Berry-Brown TV, Print Ads Aim to Entice Consumers' Taste Buds
NEW YORK--Quaker Oats will launch a television spot next month from Berry-Brown, Dallas, as part of an effort to encourage sampling of its new rice and corn cake varieties.
To win over skeptical consumers about the taste of rice and corn cakes, Quaker Oats is expanding its added toppings in the category with two higher calorie, one gram of fat versions. It is also pushing the new and more appetizing Cinnamon Streusel Rice and Caramel Apple Corn via TV that claims, "You'll be surprised" how good they taste.
The 30-second spot will feature animation and live action shots of the new bags and ingredients to "tell the flavor story" of the caramel- and cinnamon-chip topped offerings and "illustrate how much better rice cakes are," said an agency source.
The ad will continue the existing "Taste is the reason" tag, created when Quaker first introduced the 60-calorie rice cakes with caramel, chocolate and peanut butter toppings last spring [Brandweek, March 2]. The added line, "You'll be surprised," aims to overcome the skepticism of some of the health-conscious women Quaker targets. Print advertising, also from Berry-Brown, will appear in magazines such as Living Fit and Walking.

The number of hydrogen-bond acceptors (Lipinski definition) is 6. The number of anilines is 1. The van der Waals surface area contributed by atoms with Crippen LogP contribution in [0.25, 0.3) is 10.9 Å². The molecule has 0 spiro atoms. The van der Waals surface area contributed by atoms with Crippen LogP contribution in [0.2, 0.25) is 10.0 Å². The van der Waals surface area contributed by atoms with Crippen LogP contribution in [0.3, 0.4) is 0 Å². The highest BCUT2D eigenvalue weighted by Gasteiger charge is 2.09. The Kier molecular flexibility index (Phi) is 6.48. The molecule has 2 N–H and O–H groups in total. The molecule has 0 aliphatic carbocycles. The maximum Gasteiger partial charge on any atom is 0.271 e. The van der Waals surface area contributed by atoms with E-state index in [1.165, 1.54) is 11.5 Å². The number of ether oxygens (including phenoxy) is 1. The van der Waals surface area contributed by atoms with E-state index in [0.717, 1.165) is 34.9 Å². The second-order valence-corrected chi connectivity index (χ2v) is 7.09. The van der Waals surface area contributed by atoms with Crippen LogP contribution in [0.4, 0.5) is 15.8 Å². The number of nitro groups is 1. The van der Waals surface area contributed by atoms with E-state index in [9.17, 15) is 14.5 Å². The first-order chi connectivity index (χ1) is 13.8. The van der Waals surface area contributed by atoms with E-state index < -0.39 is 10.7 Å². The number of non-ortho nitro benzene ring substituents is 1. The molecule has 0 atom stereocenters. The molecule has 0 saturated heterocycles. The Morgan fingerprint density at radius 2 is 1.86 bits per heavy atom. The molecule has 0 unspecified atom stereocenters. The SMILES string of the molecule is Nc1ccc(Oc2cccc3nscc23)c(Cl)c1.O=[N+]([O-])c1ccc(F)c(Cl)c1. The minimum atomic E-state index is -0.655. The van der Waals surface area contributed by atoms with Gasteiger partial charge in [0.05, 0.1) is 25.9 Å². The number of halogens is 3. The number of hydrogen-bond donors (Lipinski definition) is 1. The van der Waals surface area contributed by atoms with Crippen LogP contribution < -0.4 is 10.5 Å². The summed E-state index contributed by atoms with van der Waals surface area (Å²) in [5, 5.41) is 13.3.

To further convince wary consumers of the better taste, Quaker is also giving away 400,000 samples each of the Caramel Apple and Cinnamon Streusel as well as a reformulated White Cheddar Mini Rice Cake in health clubs and Jenny Craig classrooms during January and February.
Despite the indulgent flavors and ramped up advertising for rice and corn cakes, overall sales for the category remain down 10 percent. Quaker, the category leader, has seen sales decline 14.5 percent to $113.4 million from last year. In contrast, Hunt-Wesson's Orville Redenbacher unit saw sales rise 27.6 percent to $32.3 million, according to Information Resources.
The advertising budget for Quaker's forthcoming push was undisclosed, but the firm spent $15.3 million on its corn and rice cakes from January 1997 through August 1998, per Competitive Media Reporting.